@Bookman: Uncial's initial post asked whether the strategy by fountain pen manufacturers of pushing their product into niche, luxury markets will prove successful. This is a legitimate question. There is evidence from other fields to suggest it can work.

 

The examples you give in post 70 are about companies which do not manufacture anything. They are (or were) resellers of commodity products. Amazon does not manufacture anything. It is a reseller of commodity products. Book / record shops which continued to resell commodity products in competition with Amazon have not done well. It is unclear how these facts relate to the proposition about manufacturers in the opening post.

 

Bookshops which have moved into specialised books with related expertise, or into vintage books, have thrived if examples around here are characteristic. Further, vinyl now outsells CDs in formerly CD-heavy music shops in this country, I was advised recently. The CD and book market itself is significantly disintermediated by downloadable music and books, which is one reason Amazon is trying to own your online shopping experience for other commodities -- its early basic market is being eaten by others. A company which needs to watch out for Amazon is ebay. What proportion of ebay goods are sold at auction now?


Edited by praxim, 10 June 2017 - 05:45.


#57 ParkerDuofold

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Posted 10 June 2017 - 15:09

@Bookman: Uncial's initial post asked whether the strategy by fountain pen manufacturers of pushing their product into niche, luxury markets will prove successful. This is a legitimate question. There is evidence from other fields to suggest it can work.
 
The examples you give in post 70 are about companies which do not manufacture anything. They are (or were) resellers of commodity products. Amazon does not manufacture anything. It is a reseller of commodity products. Book / record shops which continued to resell commodity products in competition with Amazon have not done well. It is unclear how these facts relate to the proposition about manufacturers in the opening post.
 
Bookshops which have moved into specialised books with related expertise, or into vintage books, have thrived if examples around here are characteristic. Further, vinyl now outsells CDs in formerly CD-heavy music shops in this country, I was advised recently. The CD and book market itself is significantly disintermediated by downloadable music and books, which is one reason Amazon is trying to own your online shopping experience for other commodities -- its early basic market is being eaten by others. A company which needs to watch out for Amazon is ebay. What proportion of ebay goods are sold at auction now?


Hi Praxim,

I agree with what you say here; save only one critical observation, (and perhaps I'm missing something :huh:), but I think where e-bay's strength lies is in the stock and trade that made them in the first place... the kitsch and collectables markets.

For example, I would never think to go to Amazon to find ANY of the following necessities of life:

http://m.ebay.com/it...8d63b%7Ciid%3A2


http://m.ebay.com/it...580c1%7Ciid%3A1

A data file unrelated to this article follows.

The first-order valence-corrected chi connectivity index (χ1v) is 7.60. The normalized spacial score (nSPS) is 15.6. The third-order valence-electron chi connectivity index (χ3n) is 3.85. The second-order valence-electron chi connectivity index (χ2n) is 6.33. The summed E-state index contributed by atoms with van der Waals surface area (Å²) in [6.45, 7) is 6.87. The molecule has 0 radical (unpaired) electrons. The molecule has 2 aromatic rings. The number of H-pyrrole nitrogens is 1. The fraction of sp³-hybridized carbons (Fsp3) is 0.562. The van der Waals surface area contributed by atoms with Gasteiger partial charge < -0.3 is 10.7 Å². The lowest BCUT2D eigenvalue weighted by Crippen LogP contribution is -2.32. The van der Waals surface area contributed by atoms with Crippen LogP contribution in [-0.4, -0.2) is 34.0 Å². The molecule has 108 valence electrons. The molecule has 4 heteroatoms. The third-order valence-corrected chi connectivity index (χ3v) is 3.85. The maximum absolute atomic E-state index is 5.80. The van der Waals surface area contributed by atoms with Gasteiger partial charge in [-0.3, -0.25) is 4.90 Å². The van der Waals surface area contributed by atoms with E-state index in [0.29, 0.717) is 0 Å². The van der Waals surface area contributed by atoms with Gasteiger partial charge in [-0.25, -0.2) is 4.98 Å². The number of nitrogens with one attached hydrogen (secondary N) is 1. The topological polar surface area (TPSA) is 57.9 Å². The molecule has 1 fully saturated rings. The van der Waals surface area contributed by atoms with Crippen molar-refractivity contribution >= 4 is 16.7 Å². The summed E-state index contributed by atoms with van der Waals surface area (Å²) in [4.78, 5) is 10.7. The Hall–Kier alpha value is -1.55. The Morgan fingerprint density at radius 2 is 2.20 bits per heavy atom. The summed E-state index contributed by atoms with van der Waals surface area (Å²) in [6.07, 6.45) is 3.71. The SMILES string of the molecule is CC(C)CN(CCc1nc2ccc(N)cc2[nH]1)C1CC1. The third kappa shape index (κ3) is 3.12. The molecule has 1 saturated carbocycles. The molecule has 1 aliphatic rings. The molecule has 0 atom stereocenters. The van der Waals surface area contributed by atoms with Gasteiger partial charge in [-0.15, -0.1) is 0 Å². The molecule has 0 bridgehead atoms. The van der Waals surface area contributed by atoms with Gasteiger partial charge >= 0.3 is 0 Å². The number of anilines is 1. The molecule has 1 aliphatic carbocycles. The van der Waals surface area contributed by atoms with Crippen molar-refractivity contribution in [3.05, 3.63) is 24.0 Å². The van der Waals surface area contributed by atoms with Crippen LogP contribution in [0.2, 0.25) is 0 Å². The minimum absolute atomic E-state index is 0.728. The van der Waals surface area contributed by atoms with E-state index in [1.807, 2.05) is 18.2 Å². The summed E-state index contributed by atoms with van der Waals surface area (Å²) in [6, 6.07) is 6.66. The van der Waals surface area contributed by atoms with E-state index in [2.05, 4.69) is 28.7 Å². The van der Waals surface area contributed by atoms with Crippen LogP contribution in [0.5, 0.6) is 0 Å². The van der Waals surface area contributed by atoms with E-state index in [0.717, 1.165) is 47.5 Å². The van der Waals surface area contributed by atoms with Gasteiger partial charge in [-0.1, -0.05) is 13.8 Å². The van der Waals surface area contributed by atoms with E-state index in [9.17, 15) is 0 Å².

The Caddy needs some tender love, but could still be easily saved from death. :D


http://m.ebay.com/it...61306%7Ciid%3A1


http://m.ebay.com/it...6.c100408.m2460


E-bay is the first place I usually check for these life's blood items. Now, if Amazon ever captured this market; it probably would be the end of e-bay.

But didn't Amazon try auctions and collectables about 10 or 12 years ago and it bombed... or am I thinking of another imitator? :unsure:

At any rate, there's my 2 cents. See what I mean... or am I missing something?

- Anthony

Edited by ParkerDuofold, 10 June 2017 - 17:01.

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#58 praxim

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Posted 10 June 2017 - 22:44

I was thinking of "marketplace" items where there is no auction, only buy now with perhaps make an offer. This is the area where the two compete now, and both wish to own. For auctions, ebay has some territory although not with any great defensive wall. Auctions can be run in different ways. There are other competitors using auction methods, and subsidiaries of ebay doing the same (e.g. Gumtree).

 

I am not predicting the demise of ebay. My guess is that they will thrive. I was talking more about the fact Amazon is as much a threat to other online sellers as to B&M commodity sellers. Amazon wish to own your online buying experience. That is their mission as I see it.



#59 ParkerDuofold

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Posted 10 June 2017 - 23:11

I was thinking of "marketplace" items where there is no auction, only buy now with perhaps make an offer. This is the area where the two compete now, and both wish to own. For auctions, ebay has some territory although not with any great defensive wall. Auctions can be run in different ways. There are other competitors using auction methods, and subsidiaries of ebay doing the same (e.g. Gumtree).
 
I am not predicting the demise of ebay. My guess is that they will thrive. I was talking more about the fact Amazon is as much a threat to other online sellers as to B&M commodity sellers. Amazon wish to own your online buying experience. That is their mission as I see it.


Okay, I got you. :D

- Anthony

Edited by ParkerDuofold, 10 June 2017 - 23:31.

With thanks to my Mom & Dad; who taught me to run free, but not run wild.

Please pray the Rosary daily. Thank You, St. Jude, for favors granted. :)

Grab life with both arms and give it a bear hug every day! :D

#60 Bobje

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Posted 11 June 2017 - 21:17

Fountain Pen Network is an inappropriate forum for the discussion of politics, religion, unions, and political economy. Let's stick to discussing fountain pens, and please refrain from slander of specific individuals, companies, countries, or industries.